While I understand the your hypothesis above, the scenarios that I have seen don’t play out that way. Assuming were talking about Access solutions which are developed by the business, I never see them as prototypes for more powerful engine. They are there to solve a problem. Now if there is an enterprise need for one of those ‘problems’ to be promoted to a corporate solution (because everyone raves about it), sure it can be built in the enterprises relational engine. From what I’ve seen Access is used as a step up from Excel.

      Generally, I’d say the reason why Access has a bad reputation (and this is only from an IT pov) is that IT becomes the unwilling point of contact for solutions that they did not develop and simply don’t want to maintain. They will not be held accountable for the content, accuracy and operation for something that was not developed in accordance with their mandate and hence the ‘we don’t support Access’ (even though the software is supported). From the business POV, there is less skill around the Access space (since everyone can use Excel – or so they think) and so there may be some resistance for solutions that are not understood. If we didn’t think we knew how to use Excel we’d be just as standoffish but like I said everyone can open a workbook do (at least) some rudimentary calculations and therefore thinks they can ‘use Excel’.

      But I digress – how do you stop Excel from having a bad reputation (in those situations)? I am not sure we can … media, analysts, auditors and people in general are drawn to the failure and seek to lay blame and vendors will always provide comfort through risk aversion. A practical way to mitigate risk and errors is to assign the same approach to development that are used in large scale and IT projects. Specified criteria, and independent review against that criteria – which are detailed and reproducible (ideally through an automated independent agent). Then lock it down (and test that). As the risk of error associated with failure rises, so should the degree of testing and the independence of the testing process. Can you imagine this happening?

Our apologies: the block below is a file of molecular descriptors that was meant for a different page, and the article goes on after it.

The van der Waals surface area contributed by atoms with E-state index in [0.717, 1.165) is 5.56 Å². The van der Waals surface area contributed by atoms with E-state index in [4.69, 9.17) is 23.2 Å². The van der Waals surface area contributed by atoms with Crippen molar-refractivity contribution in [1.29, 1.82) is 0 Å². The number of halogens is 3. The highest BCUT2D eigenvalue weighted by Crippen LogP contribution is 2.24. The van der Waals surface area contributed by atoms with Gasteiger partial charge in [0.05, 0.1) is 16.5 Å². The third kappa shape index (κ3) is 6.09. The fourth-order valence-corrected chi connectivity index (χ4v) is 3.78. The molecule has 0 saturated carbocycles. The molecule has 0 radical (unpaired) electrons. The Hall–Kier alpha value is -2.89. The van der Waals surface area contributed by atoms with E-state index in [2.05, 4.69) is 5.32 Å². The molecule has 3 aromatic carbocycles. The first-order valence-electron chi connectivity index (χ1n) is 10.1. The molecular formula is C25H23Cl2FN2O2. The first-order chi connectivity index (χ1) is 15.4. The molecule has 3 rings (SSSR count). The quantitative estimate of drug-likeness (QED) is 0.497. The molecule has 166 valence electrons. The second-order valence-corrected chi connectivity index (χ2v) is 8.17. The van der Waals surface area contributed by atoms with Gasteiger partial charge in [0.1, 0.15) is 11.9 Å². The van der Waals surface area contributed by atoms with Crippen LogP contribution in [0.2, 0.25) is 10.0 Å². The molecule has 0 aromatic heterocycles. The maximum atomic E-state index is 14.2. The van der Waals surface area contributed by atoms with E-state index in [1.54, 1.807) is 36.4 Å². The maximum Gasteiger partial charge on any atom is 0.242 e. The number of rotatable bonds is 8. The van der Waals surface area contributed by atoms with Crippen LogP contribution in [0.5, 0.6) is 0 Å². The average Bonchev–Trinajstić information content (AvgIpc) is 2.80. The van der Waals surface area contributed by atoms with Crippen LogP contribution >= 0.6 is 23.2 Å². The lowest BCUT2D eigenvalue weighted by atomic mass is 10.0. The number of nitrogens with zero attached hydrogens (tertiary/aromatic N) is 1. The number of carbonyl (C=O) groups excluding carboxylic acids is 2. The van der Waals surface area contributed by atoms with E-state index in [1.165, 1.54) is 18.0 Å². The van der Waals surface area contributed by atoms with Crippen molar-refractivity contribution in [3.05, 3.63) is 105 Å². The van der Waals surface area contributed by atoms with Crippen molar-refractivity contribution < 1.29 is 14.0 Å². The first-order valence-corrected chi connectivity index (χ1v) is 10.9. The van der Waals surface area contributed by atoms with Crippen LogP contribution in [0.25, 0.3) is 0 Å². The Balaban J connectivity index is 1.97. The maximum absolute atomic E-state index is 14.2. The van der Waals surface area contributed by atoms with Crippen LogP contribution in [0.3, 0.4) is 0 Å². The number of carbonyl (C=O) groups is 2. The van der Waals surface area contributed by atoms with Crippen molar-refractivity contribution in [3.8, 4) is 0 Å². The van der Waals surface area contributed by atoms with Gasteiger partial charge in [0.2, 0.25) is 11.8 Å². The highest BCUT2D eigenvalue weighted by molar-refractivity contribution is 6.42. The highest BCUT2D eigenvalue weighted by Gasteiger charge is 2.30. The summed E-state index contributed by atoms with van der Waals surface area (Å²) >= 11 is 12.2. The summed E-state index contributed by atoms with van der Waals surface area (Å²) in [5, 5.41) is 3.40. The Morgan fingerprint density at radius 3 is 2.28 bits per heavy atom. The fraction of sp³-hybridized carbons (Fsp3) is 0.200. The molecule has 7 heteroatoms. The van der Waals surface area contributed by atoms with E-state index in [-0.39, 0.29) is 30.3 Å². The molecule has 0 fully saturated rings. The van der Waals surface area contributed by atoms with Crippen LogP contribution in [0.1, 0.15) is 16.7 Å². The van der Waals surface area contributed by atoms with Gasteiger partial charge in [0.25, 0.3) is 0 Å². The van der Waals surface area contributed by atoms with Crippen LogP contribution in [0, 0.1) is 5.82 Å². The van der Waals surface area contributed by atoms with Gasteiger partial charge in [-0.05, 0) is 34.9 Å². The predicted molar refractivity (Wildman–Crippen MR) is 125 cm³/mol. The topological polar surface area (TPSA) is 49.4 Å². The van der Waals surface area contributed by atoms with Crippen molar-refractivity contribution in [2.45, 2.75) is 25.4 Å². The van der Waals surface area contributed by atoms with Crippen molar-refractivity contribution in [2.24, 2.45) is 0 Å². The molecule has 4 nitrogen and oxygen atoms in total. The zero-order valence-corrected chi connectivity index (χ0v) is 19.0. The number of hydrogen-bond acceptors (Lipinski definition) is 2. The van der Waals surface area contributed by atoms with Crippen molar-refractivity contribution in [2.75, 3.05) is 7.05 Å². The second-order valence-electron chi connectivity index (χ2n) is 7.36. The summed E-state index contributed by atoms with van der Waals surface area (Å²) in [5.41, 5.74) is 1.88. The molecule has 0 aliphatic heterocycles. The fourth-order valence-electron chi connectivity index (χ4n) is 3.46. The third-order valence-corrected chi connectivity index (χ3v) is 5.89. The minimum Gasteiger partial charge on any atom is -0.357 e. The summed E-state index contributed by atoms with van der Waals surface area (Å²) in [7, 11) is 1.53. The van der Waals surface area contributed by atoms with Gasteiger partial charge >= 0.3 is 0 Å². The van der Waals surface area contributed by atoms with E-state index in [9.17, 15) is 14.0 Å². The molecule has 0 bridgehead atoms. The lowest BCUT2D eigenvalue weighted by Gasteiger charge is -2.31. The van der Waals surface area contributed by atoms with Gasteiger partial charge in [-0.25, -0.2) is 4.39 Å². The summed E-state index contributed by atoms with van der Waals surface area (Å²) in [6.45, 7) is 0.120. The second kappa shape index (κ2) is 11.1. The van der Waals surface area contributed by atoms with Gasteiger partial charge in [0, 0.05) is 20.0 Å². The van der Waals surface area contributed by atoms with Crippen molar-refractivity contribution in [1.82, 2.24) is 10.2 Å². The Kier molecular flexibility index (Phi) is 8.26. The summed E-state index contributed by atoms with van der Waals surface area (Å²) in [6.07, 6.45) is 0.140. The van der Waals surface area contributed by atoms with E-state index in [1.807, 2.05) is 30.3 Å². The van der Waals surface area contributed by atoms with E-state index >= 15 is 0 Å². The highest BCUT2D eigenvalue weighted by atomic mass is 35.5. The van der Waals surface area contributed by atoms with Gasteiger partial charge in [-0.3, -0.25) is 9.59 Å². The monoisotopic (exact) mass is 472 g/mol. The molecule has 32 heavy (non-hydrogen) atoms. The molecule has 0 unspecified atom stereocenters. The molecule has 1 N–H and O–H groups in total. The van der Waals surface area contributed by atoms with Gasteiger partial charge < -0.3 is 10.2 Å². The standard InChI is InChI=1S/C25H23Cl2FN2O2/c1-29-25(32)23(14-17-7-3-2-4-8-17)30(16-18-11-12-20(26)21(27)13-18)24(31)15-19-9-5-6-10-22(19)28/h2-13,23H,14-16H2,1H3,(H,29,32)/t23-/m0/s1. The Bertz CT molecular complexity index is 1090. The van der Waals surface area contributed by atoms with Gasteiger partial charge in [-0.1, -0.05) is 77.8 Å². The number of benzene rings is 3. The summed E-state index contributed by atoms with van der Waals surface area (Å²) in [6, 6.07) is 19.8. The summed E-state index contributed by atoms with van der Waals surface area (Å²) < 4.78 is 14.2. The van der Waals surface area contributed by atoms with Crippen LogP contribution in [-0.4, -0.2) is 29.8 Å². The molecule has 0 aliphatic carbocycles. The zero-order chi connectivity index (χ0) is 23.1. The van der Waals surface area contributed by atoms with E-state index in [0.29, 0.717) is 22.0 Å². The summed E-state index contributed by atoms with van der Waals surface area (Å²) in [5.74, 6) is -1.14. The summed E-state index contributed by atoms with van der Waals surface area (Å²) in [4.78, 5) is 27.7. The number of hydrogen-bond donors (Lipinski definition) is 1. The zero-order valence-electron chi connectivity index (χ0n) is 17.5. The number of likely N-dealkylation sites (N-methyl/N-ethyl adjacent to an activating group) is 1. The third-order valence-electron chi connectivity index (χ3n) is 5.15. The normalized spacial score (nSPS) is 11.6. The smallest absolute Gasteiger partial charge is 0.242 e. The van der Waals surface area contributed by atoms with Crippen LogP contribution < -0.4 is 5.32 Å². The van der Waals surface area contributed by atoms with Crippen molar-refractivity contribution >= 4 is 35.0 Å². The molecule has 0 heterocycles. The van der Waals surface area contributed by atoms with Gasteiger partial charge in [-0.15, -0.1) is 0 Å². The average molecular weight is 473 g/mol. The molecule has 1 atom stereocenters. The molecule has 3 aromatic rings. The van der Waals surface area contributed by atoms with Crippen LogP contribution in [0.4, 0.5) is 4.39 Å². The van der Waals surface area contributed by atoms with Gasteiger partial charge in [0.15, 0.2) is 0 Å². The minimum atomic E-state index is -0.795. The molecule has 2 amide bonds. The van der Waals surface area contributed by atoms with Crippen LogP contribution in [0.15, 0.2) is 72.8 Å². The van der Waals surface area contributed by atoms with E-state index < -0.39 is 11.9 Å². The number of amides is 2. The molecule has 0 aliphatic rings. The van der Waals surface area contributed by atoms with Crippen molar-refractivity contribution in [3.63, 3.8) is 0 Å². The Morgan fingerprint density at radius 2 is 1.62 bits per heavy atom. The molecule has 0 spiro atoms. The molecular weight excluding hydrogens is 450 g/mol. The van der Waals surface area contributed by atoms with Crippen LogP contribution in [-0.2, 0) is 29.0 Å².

• July 17, 2014 at 2:38 am

        Thanks, Paul for keeping the discussion going. I will focus my reply on your last paragraph, which cover the points that you and I seem to be most interested in. While it may be impossible to avoid some people perceiving Excel as an ill-suited addition to BI solutions, I think that the approach you mentioned could work (compare to large scale and IT projects development), given the right conditions, including:

        – Business (Excel users) and IT (Data Analysts, etc.) work well together

        – The architecture of Excel and related platforms (SQL, etc.) moving forward support that approach

        I will have a closer look at the direction that Microsoft has headed, from Excel 2010 to 2013 (Figures 1 and 2 from this article show this well – http://sqlmag.com/sql-server-2012/understanding-powerpivot-and-power-view-microsoft-excel-2013) and see if I can figure out some parts of this puzzle.

        Thanks again.